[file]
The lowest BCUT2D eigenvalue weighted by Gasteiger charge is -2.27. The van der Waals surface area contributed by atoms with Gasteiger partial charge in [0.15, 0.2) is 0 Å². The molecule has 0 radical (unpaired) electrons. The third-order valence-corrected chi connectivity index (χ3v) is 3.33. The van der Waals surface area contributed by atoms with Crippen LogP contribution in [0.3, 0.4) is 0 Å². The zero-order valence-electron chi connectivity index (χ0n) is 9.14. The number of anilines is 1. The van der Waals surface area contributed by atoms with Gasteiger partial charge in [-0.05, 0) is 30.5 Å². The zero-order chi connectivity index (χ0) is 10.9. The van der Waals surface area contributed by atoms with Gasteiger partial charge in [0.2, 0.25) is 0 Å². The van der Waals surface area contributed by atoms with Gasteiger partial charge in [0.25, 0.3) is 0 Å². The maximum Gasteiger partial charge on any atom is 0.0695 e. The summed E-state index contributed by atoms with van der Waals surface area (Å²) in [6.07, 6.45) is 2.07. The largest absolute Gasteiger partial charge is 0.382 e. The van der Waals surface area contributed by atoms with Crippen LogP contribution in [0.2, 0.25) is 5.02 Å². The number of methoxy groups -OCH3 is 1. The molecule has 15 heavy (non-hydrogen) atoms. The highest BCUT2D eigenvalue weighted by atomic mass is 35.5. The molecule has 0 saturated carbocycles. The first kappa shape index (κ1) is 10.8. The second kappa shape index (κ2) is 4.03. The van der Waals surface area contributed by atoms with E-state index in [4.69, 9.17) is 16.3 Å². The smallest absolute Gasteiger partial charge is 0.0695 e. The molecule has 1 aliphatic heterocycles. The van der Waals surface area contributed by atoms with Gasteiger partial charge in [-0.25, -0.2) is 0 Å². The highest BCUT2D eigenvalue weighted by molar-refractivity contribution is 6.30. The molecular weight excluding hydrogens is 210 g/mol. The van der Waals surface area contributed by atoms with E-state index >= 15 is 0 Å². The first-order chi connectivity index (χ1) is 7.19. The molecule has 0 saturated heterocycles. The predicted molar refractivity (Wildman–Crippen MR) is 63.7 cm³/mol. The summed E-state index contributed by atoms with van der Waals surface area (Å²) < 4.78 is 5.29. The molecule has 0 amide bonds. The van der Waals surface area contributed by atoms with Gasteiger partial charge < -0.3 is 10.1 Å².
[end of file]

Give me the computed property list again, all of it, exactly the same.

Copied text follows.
The lowest BCUT2D eigenvalue weighted by Gasteiger charge is -2.27. The van der Waals surface area contributed by atoms with Gasteiger partial charge in [0.15, 0.2) is 0 Å². The molecule has 0 radical (unpaired) electrons. The third-order valence-corrected chi connectivity index (χ3v) is 3.33. The van der Waals surface area contributed by atoms with Crippen LogP contribution in [0.3, 0.4) is 0 Å². The zero-order valence-electron chi connectivity index (χ0n) is 9.14. The number of anilines is 1. The van der Waals surface area contributed by atoms with Gasteiger partial charge in [-0.05, 0) is 30.5 Å². The zero-order chi connectivity index (χ0) is 10.9. The van der Waals surface area contributed by atoms with Gasteiger partial charge in [0.2, 0.25) is 0 Å². The van der Waals surface area contributed by atoms with Gasteiger partial charge in [0.25, 0.3) is 0 Å². The maximum Gasteiger partial charge on any atom is 0.0695 e. The summed E-state index contributed by atoms with van der Waals surface area (Å²) in [6.07, 6.45) is 2.07. The largest absolute Gasteiger partial charge is 0.382 e. The van der Waals surface area contributed by atoms with Crippen LogP contribution in [0.2, 0.25) is 5.02 Å². The number of methoxy groups -OCH3 is 1. The molecule has 15 heavy (non-hydrogen) atoms. The highest BCUT2D eigenvalue weighted by atomic mass is 35.5. The molecule has 0 saturated carbocycles. The first kappa shape index (κ1) is 10.8. The second kappa shape index (κ2) is 4.03. The van der Waals surface area contributed by atoms with E-state index in [4.69, 9.17) is 16.3 Å². The smallest absolute Gasteiger partial charge is 0.0695 e. The molecule has 1 aliphatic heterocycles. The van der Waals surface area contributed by atoms with Gasteiger partial charge in [-0.25, -0.2) is 0 Å². The highest BCUT2D eigenvalue weighted by molar-refractivity contribution is 6.30. The molecular weight excluding hydrogens is 210 g/mol. The van der Waals surface area contributed by atoms with E-state index >= 15 is 0 Å². The first-order chi connectivity index (χ1) is 7.19. The molecule has 0 saturated heterocycles. The predicted molar refractivity (Wildman–Crippen MR) is 63.7 cm³/mol. The summed E-state index contributed by atoms with van der Waals surface area (Å²) < 4.78 is 5.29. The molecule has 0 amide bonds. The van der Waals surface area contributed by atoms with Gasteiger partial charge < -0.3 is 10.1 Å².